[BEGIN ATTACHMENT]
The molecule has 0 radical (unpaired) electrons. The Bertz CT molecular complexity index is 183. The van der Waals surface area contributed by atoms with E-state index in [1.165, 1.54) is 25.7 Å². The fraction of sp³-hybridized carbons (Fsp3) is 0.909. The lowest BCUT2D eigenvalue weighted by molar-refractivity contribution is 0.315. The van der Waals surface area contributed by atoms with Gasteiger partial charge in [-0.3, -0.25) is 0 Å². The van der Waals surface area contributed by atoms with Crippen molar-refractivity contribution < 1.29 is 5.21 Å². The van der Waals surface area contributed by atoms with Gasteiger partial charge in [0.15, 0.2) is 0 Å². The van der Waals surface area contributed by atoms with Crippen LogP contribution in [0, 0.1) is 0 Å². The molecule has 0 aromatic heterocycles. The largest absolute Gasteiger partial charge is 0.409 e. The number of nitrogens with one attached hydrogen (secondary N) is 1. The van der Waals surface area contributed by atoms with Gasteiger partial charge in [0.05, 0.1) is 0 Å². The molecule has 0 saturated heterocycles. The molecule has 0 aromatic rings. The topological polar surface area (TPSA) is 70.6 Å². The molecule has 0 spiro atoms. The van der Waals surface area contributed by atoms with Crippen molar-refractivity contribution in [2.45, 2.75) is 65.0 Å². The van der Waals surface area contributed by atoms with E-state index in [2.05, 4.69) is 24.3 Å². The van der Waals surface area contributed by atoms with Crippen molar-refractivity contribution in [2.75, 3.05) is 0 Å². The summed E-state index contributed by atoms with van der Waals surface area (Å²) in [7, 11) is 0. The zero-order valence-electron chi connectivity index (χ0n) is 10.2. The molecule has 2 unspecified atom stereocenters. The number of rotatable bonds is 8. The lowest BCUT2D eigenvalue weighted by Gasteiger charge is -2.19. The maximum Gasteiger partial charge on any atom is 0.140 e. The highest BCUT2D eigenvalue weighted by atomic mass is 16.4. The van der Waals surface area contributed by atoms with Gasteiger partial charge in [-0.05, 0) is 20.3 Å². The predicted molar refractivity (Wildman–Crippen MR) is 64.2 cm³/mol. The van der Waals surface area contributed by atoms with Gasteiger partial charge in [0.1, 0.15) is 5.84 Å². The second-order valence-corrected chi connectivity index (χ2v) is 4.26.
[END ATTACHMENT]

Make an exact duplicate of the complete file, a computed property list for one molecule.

The molecule has 0 radical (unpaired) electrons. The Bertz CT molecular complexity index is 183. The van der Waals surface area contributed by atoms with E-state index in [1.165, 1.54) is 25.7 Å². The fraction of sp³-hybridized carbons (Fsp3) is 0.909. The lowest BCUT2D eigenvalue weighted by molar-refractivity contribution is 0.315. The van der Waals surface area contributed by atoms with Gasteiger partial charge in [-0.3, -0.25) is 0 Å². The van der Waals surface area contributed by atoms with Crippen molar-refractivity contribution < 1.29 is 5.21 Å². The van der Waals surface area contributed by atoms with Gasteiger partial charge in [0.15, 0.2) is 0 Å². The van der Waals surface area contributed by atoms with Crippen LogP contribution in [0, 0.1) is 0 Å². The molecule has 0 aromatic heterocycles. The largest absolute Gasteiger partial charge is 0.409 e. The number of nitrogens with one attached hydrogen (secondary N) is 1. The van der Waals surface area contributed by atoms with Gasteiger partial charge in [0.05, 0.1) is 0 Å². The molecule has 0 saturated heterocycles. The molecule has 0 aromatic rings. The topological polar surface area (TPSA) is 70.6 Å². The molecule has 0 spiro atoms. The van der Waals surface area contributed by atoms with Crippen molar-refractivity contribution in [2.45, 2.75) is 65.0 Å². The van der Waals surface area contributed by atoms with E-state index in [2.05, 4.69) is 24.3 Å². The van der Waals surface area contributed by atoms with Crippen molar-refractivity contribution in [2.75, 3.05) is 0 Å². The summed E-state index contributed by atoms with van der Waals surface area (Å²) in [7, 11) is 0. The zero-order valence-electron chi connectivity index (χ0n) is 10.2. The molecule has 2 unspecified atom stereocenters. The number of rotatable bonds is 8. The lowest BCUT2D eigenvalue weighted by Gasteiger charge is -2.19. The maximum Gasteiger partial charge on any atom is 0.140 e. The highest BCUT2D eigenvalue weighted by atomic mass is 16.4. The van der Waals surface area contributed by atoms with Gasteiger partial charge in [-0.05, 0) is 20.3 Å². The predicted molar refractivity (Wildman–Crippen MR) is 64.2 cm³/mol. The van der Waals surface area contributed by atoms with Gasteiger partial charge in [0.1, 0.15) is 5.84 Å². The second-order valence-corrected chi connectivity index (χ2v) is 4.26.